This is an interesting project idea and is appropriate for your level if you are still interested in doing it.
One thing that is known to affect blood pressure is the intake of water and/or electrolytes (ions dissolved in water). As you know, drinks like Vitamin Water and Gatorade have electrolytes that could affect blood pressure. One option is to modify the Science Buddies Electrolyte Challenge project to make it your own. The great thing about this project is that you can do it at home, and Science Buddies offers a kit that gives you all of the materials you need (http://www.sciencebuddies.org/science-f
... #materials). If you wanted to combine it with your original idea, you could see how the electrolyte content of different drinks correlates with blood pressure. For this, you would also need to purchase a sphygmomanometer (blood pressure cuff), in addition to the electrolyte kit.
You could pick a few different drinks for your test, and use the Electrolyte Challenge procedure (http://www.sciencebuddies.org/science-f
... #procedure) to determine the electrolyte content in each drink. Then you could have people drink the different drinks and look for an effect on their blood pressure. If you don't have time to do the Electrolyte Challenge portion of the experiment, you could just look at the effect of different drinks on blood pressure, as described below.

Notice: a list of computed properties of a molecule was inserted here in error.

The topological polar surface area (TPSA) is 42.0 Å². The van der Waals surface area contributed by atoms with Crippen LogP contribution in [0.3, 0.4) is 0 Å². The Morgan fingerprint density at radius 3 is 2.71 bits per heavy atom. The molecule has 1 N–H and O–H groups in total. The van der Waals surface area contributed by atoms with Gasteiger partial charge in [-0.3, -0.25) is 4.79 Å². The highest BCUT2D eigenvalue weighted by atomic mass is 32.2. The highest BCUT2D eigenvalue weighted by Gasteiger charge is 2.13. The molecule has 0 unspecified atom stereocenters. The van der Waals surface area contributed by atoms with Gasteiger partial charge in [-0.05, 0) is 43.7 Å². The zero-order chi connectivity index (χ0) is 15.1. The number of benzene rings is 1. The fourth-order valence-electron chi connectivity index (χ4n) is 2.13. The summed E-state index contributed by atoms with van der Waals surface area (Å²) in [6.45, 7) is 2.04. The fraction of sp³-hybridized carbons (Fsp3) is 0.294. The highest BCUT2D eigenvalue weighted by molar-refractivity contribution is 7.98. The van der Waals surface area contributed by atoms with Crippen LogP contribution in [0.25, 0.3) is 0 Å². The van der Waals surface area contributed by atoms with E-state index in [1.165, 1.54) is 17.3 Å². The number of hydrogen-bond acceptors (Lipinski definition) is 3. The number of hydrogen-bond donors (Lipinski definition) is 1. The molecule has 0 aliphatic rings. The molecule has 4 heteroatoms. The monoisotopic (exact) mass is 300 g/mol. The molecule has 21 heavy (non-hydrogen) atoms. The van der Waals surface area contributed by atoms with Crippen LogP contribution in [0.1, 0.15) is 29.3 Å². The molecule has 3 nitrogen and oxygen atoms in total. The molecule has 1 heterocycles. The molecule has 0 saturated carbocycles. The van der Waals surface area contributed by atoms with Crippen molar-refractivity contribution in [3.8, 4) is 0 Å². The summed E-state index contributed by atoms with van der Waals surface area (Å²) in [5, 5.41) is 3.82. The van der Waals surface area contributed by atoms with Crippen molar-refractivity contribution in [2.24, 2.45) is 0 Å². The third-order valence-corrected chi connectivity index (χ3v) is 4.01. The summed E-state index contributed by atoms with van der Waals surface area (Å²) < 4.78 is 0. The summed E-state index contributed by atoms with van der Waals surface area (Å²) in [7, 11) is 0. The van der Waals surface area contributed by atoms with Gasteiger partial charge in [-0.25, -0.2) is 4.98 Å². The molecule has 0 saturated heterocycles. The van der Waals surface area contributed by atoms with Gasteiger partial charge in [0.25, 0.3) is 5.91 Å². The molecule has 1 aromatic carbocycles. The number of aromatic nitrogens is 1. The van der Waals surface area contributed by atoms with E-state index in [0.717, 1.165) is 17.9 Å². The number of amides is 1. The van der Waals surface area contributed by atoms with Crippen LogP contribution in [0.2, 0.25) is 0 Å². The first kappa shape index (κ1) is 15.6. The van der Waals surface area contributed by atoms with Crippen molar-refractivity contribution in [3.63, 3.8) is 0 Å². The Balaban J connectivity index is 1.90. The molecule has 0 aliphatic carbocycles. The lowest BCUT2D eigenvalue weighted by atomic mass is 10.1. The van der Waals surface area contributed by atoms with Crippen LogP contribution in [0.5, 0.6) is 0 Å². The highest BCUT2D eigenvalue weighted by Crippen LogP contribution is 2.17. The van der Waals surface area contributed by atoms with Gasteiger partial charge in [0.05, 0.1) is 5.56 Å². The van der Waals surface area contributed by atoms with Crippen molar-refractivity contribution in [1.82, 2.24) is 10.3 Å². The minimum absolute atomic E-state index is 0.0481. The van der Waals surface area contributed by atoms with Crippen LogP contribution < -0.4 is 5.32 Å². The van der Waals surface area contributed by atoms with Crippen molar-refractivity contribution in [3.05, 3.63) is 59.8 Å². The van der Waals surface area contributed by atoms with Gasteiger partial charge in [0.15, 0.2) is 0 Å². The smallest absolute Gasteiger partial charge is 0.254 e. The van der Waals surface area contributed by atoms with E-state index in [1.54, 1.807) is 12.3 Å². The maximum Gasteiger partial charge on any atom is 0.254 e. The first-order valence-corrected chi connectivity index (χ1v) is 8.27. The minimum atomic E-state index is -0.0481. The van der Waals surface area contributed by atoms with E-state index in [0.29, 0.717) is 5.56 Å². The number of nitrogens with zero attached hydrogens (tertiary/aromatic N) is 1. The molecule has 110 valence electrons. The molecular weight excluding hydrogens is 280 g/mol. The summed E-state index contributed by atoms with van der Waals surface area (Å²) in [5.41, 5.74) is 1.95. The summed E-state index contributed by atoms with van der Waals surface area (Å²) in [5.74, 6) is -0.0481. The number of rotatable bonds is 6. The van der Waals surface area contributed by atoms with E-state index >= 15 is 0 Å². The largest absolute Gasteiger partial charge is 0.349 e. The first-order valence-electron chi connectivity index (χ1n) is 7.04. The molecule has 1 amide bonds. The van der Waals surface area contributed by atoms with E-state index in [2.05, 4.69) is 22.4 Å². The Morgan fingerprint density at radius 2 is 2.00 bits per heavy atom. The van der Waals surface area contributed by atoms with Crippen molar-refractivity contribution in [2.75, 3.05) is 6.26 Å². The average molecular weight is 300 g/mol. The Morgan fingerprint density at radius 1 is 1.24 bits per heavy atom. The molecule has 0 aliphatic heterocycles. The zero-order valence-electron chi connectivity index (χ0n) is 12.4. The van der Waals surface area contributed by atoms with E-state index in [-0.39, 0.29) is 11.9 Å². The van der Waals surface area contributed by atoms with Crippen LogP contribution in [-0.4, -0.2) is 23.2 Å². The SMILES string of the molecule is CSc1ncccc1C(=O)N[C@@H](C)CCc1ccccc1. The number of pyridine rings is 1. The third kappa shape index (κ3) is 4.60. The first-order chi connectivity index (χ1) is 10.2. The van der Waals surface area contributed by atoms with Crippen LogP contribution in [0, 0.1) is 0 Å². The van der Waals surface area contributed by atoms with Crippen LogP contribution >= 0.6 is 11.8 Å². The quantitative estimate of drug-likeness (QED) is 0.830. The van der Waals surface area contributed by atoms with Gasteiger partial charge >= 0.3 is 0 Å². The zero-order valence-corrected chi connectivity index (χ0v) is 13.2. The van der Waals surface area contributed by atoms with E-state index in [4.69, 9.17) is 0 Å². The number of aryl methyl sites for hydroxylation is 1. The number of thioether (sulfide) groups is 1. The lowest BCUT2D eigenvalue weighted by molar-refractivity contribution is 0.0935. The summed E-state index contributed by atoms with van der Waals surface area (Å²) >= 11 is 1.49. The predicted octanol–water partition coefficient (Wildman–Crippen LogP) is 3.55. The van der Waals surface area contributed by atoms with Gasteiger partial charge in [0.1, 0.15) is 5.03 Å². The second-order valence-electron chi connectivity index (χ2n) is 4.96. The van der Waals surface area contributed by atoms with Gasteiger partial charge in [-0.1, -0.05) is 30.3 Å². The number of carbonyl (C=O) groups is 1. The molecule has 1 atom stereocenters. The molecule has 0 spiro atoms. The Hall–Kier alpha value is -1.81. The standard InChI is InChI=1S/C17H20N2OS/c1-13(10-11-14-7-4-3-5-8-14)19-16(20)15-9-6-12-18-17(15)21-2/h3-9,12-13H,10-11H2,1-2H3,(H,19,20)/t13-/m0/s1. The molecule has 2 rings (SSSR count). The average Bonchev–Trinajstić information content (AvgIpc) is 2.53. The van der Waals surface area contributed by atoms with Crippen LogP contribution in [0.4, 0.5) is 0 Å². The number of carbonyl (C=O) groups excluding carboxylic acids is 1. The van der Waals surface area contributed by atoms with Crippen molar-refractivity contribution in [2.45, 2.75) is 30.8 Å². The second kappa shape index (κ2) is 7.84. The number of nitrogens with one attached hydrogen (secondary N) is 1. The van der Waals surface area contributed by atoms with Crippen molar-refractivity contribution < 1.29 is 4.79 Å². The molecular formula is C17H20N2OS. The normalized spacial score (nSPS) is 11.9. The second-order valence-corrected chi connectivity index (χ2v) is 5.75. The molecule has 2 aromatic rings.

Let's say you chose 3 drinks to compare. For the experiments, you will want to take resting blood pressure prior to the drink, then ask the person to drink a set amount of liquid (which should be calculated as a fraction of their body weight, such as 10mL of liquid per kilogram of body weight). Then take their blood pressure at set intervals (say, every 30 minutes) for 2 hours after drinking the liquid. You should also have a control group that drinks no liquid, but still has blood pressure taken every 30 minutes for 2 hours.
Thus, you will have four groups: (1) no liquid, (2) water, (3) electrolyte drink #1, (4) electrolyte drink #2. In each group, you will take resting blood pressure, then have the person drink (or not), and repeat blood pressure measurements every 30 minutes for 2 hours thereafter. It will be important to get as many people to participate in your study as possible, so you have a large enough sample size to compare your groups statistically. Once you have the data, I can help you with the statistics.
You will not be able to control for other substances found in energy drinks (such as sugar and caffeine), but you can acknowledge that they, too, affect blood pressure. I think the measurements of the electrolytes will give you a more quantitative
(numerical) way of interpreting your results.
As Donna said, the Science Buddies Topic Selection Wizard (http://www.sciencebuddies.org/science-f ... gister.php
) can help you find another project if you no longer wish to pursue your original idea.
Let us know if you need more help along the way!